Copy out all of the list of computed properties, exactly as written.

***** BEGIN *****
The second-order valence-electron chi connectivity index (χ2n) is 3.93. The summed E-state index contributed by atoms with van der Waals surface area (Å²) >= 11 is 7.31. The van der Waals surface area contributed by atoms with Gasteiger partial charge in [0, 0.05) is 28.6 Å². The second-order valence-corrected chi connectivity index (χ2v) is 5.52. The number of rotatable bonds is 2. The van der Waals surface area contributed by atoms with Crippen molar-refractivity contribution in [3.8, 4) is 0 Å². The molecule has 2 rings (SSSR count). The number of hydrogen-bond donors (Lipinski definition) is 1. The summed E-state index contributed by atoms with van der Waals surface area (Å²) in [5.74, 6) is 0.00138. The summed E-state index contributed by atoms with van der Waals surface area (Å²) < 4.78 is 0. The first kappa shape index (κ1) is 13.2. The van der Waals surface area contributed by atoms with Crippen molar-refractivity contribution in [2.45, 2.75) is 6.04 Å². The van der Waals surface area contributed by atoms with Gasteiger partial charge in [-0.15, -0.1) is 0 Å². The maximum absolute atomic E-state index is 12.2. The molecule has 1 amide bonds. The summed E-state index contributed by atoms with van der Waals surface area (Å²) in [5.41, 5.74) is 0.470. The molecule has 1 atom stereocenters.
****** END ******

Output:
The second-order valence-electron chi connectivity index (χ2n) is 3.93. The summed E-state index contributed by atoms with van der Waals surface area (Å²) >= 11 is 7.31. The van der Waals surface area contributed by atoms with Gasteiger partial charge in [0, 0.05) is 28.6 Å². The second-order valence-corrected chi connectivity index (χ2v) is 5.52. The number of rotatable bonds is 2. The van der Waals surface area contributed by atoms with Crippen molar-refractivity contribution in [3.8, 4) is 0 Å². The molecule has 2 rings (SSSR count). The number of hydrogen-bond donors (Lipinski definition) is 1. The summed E-state index contributed by atoms with van der Waals surface area (Å²) in [5.74, 6) is 0.00138. The summed E-state index contributed by atoms with van der Waals surface area (Å²) < 4.78 is 0. The first kappa shape index (κ1) is 13.2. The van der Waals surface area contributed by atoms with Crippen molar-refractivity contribution in [2.45, 2.75) is 6.04 Å². The van der Waals surface area contributed by atoms with Gasteiger partial charge in [-0.15, -0.1) is 0 Å². The maximum absolute atomic E-state index is 12.2. The molecule has 1 amide bonds. The summed E-state index contributed by atoms with van der Waals surface area (Å²) in [5.41, 5.74) is 0.470. The molecule has 1 atom stereocenters.